Opinion: Lessons learned marketing higher education in a pandemic

Posted online

Reaching 17- and 18-year-olds with an authentic story that resonates with them has never been easy. Any parent can tell you how hard it often is to get young adults to think about next week, let alone the long-term arc of their lives and careers in order to make decisions about where – or whether – to go to college.

Now, add a pandemic and subsequent widespread economic uncertainty to the mix, and you have a vexing dilemma.

Institutions of higher education know they have to lean on what truly makes the student experience at their school unique in order to win the hearts and minds of future students.

Campus tours, FaceTime with faculty members, overnight stays in residence halls and conversations with current students have a powerful way of getting high school students to imagine themselves on a college campus. You can see the light in many students’ eyes when they visit a university campus for the first time.

But the pandemic means colleges have been largely forced to tell, rather than show. How do you connect with students and families when key messages from the usual tactics are simply not available? Here is what we found.

Real talk
At Drury University, we already hosted virtual panel discussions with prospective students before the pandemic began, as we draw students from across the Midwest and the nation. We’ve gone from four a year to one per month. Although many of us are facing Zoom fatigue these days, real connections can still happen virtually, so long as you keep it authentic. Our panels feature real students answering real questions from prospective students in real time. They’re hosted by one of our admissions counselors who is a recent Drury alumna.

The first such panel we hosted after the pandemic forced colleges to vacate their campuses was the subject of a feature in the Chronicle of Higher Education – which noted just how normal the conversations were. Prospective students wanted to know about cafeteria food and social life. They’re looking past the pandemic. The lesson was that even when the world is upside down, your audience is often still focused on their own needs.

Networks work
Some of our best ideas have come from others in our sector. When limited capacities cut the number of campus visitors we could host during our normal business hours in the spring, we took a page from colleagues at Birmingham-Southern College in Alabama, which extended its hours for evening tours. “Drury at Dusk” has been well received and gives us a chance to continue to show off our campus to more than 30 families safely and effectively.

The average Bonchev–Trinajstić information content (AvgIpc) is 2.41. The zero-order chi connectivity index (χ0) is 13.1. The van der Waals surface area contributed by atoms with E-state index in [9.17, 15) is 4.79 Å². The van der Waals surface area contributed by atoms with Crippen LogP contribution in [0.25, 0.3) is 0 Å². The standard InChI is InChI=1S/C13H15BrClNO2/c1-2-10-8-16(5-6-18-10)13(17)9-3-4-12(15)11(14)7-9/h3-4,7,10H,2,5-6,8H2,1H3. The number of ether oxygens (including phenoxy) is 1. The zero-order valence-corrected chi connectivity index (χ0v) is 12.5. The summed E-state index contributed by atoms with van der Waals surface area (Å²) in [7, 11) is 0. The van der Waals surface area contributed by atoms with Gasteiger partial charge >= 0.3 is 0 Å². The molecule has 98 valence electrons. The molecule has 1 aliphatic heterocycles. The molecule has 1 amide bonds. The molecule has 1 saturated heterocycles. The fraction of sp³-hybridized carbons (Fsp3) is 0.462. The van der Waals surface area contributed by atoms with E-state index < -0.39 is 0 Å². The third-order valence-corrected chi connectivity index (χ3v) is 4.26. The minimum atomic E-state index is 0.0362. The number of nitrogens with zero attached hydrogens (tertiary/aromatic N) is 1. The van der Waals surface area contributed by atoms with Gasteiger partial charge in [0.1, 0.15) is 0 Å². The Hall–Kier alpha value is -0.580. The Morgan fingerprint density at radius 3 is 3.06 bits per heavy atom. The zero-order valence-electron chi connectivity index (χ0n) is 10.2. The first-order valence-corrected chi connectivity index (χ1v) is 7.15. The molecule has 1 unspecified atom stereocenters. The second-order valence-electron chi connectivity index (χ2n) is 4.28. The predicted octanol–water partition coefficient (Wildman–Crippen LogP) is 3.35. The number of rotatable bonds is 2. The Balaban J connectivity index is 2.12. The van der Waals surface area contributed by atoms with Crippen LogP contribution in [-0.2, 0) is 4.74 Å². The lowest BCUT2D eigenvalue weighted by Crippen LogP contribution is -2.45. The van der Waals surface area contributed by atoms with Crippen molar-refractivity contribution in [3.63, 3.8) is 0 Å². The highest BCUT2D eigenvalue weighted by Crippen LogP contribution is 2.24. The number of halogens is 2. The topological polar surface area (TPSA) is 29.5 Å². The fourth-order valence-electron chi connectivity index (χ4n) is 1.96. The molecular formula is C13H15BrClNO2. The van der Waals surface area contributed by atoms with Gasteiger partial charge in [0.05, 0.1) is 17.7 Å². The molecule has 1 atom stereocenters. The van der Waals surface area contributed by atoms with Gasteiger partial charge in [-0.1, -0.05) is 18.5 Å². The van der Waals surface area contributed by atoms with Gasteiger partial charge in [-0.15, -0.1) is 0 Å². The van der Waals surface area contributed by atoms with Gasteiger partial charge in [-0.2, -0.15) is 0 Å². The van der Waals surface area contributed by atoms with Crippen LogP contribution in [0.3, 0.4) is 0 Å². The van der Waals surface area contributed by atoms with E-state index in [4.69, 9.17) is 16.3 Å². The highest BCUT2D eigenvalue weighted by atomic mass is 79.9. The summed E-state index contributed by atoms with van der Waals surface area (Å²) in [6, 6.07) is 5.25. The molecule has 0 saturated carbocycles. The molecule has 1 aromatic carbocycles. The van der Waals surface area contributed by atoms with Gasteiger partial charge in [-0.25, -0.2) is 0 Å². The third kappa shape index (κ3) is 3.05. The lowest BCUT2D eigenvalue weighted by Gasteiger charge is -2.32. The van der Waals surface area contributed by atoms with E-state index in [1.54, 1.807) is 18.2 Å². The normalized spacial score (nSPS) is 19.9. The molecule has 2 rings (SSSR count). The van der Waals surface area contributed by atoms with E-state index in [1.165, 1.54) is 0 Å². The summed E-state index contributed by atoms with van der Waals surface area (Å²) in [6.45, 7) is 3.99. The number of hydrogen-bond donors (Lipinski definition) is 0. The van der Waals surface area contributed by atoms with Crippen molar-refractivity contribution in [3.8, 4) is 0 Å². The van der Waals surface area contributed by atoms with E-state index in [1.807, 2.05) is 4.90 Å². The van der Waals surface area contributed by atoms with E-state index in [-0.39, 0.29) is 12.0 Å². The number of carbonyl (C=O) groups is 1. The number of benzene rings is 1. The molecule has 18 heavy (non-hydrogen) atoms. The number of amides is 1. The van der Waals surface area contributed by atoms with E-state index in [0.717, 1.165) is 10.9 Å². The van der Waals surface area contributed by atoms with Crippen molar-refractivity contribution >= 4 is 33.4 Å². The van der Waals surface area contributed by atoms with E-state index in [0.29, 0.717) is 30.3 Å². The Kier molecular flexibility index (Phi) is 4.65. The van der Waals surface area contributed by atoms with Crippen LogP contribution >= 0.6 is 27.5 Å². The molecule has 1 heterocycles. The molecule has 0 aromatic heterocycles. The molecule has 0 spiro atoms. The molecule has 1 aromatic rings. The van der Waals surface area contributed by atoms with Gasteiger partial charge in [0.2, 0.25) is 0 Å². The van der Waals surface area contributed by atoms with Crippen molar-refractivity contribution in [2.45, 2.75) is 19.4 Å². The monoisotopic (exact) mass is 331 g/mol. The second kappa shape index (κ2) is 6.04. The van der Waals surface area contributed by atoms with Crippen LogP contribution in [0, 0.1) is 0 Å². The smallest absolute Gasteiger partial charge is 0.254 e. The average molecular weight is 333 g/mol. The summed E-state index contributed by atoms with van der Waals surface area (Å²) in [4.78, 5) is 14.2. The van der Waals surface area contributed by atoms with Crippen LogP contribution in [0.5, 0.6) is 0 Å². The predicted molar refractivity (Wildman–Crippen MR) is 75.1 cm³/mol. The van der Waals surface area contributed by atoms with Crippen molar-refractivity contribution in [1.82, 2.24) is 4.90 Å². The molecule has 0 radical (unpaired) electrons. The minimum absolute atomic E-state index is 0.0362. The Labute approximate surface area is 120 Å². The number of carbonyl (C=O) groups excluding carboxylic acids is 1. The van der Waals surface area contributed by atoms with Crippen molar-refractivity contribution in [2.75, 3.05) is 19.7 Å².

For a few, this was the only window of time they could make work anyway – even absent the pandemic. What was a small nudge away from normal for us turned out to make all the difference in getting the undivided attention of additional potential students.

Beyond transactional
The college selection process isn’t an easy one to navigate in the best of times. The pandemic has added a new layer of anxiety. We’ve doubled down on the message that our team can help students navigate the system and give some direction on figuring how to find the right college fit for them.

Starting with a helping hand rather than a hard pitch allows us to present not only Drury, but also higher education at large, as what it truly should be: one of the most powerful and lasting ways to change someone’s life and career for the better.

Like any product, marketing higher education can begin to feel transactional – run enough Google ads, make enough phone calls and your enrollment numbers will go up. But unlike a tangible product, higher education is not just an exchange of goods and services. It’s transformational, not transactional. When we embrace the entirety of the student experience, we are at our best. And an authentic self is the best marketing tool there is.

Kevin Kropf is the executive vice president for enrollment management at Drury Univeristy. He can be reached at kkropf@drury.edu.